Ever dreamed of hanging artworks by leading artists around your home? Well now you can, thanks to augmented reality or AR as it is known. With everything going digital, the art world doesn’t stay any further behind and has joined the virtual world through AR. Augmented Reality allows you to project 3D models into the real-world through your phone camera. It is an interactive experience of a real-world environment where objects in the physical world are enhanced by computer-generated perceptual information. In this way, augmented reality alters one’s ongoing perception of the physical world environment. Dennis Rudolph, a German artist, who has showcased his work worldwide, employs virtual reality to give people a chance to experience the other side. This week You! takes a look at his unique artwork and the inspiration behind it…
His 3D printing techniques and strokes are brought to life as he puts equally bizarre strokes onto the canvas. Seeing the art take shape before your eyes as you glare into your screens is quite an immersive experience. Taking your camera to an open space where these larger-than-life forms take shape against a backdrop of your choice, adds to the overall experience. He reminisced about the first time he tested out the GSP-based App specifically designed for his works. “The visions that appeared on the horizon in that landscape were nothing less than apocalyptic,”.
Merging the physical and the virtual
The three small paintings were part of the display at the German Consulate, Karachi, were excerpts of larger figures painted in virtual reality. They work as markers for the AR app. The digital painting appears in 3D as seen on your device's screen. The work aims to stitch back the pieces of the world together, allowing the physical paintings to be connected to the virtual landscape - a world where everything is already connected. This experience is seamlessly interwoven with the physical world such that it is perceived as an immersive aspect of the natural environment to stimulate all five senses.
Inspired by the works of baroque painter, Pietro da Cortona ‘The Allegory of Divine Providence’. His recent work “Artificial Deities” featured small paintings abstracted from illusionistic AR/VR paintings. The weightlessness of the AR bodies draws parallels to the floating bodies of the ceiling paintings.
Inspired by the mythological
The series is based on the mythical legend of Eurydice and Orpheus; they were young, in love, and highly dependent on each other. They were so madly in love that imagining a life without the other was impossible. However, as luck had it, one day, Eurydice was bit by a poisonous serpent and she was transported to Hades. Leaving Orpheus devastated, as he devoted himself to pleasing the gods so he could persuade them to bring his wife back to life. He was successful in negotiating the seemingly impossible – but at a condition. As Orpheus and his beloved were ascending from Hades, he looked back to check if Eurydice was there. By going against the instructions, he blew up his chance of bringing her back to life. Similarly, when experiencing art in virtual reality, we are always unsure of its place in the physical realm. Rudolph tries to give these illusionary bodies a form by using oil paintings. He allows us to remain with that reality even when we put our cell phones on the side.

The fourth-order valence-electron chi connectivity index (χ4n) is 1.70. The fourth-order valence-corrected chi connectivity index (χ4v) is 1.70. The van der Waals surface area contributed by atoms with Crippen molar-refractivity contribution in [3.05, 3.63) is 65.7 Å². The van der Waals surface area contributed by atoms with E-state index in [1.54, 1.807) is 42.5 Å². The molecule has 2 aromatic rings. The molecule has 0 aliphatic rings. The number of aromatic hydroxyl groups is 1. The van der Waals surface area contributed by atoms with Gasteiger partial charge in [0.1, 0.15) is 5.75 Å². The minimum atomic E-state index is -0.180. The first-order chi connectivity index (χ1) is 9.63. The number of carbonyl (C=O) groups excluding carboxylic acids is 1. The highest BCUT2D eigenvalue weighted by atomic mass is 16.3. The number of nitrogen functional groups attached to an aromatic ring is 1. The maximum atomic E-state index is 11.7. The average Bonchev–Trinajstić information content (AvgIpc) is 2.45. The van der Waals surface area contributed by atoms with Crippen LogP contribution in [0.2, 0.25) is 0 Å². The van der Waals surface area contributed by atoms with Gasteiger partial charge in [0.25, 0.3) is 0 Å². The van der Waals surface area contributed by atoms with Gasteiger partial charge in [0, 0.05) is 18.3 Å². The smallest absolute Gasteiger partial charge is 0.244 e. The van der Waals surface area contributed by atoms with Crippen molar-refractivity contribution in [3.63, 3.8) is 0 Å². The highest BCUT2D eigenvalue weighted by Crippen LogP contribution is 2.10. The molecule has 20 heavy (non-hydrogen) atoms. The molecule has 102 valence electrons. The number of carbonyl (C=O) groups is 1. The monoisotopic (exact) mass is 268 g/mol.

The most exciting element about his display was it doesn’t allow you the agency to click, a mechanical behaviour we have developed in the digital world. While AR art has been around for a few years, it is becoming more sophisticated, capturing the imagination of people and particularly those who game and move in and out of the virtual and real worlds. The merging of AR with the art world opens up many doors for creativity and distinctive artwork.
Dennis Rudolph is a multimedia artist working primarily in augmented reality, virtual reality and painting. His artistic practice derives its primal momentum from a melancholic reworking of the heritage of western culture. Conceiving contemporary art in relation to this backward gaze, Rudolph picks up topics associated with unfinished works of mourning. Rudolph lives and works in Berlin. He studied at the Language and Cultural Institute in Beijing, the Imperial College of Art in St. Petersburg and the Berlin University of Arts, where he graduated in 2004. Since 2004 his work has been on show in galleries in Europe and the US such as: Oude Kerk, Amsterdam, Lily Robert, Paris, Kunstverein Arnsberg, DAZ, Berlin, Galerie Jette Rudolph, Berlin, Concord, L.A., Upstream Gallery, Amsterdam, Perry Rubenstein Gallery, NY, Moscow International Biennale for Young Art, Moscow, KW, Berlin and many others.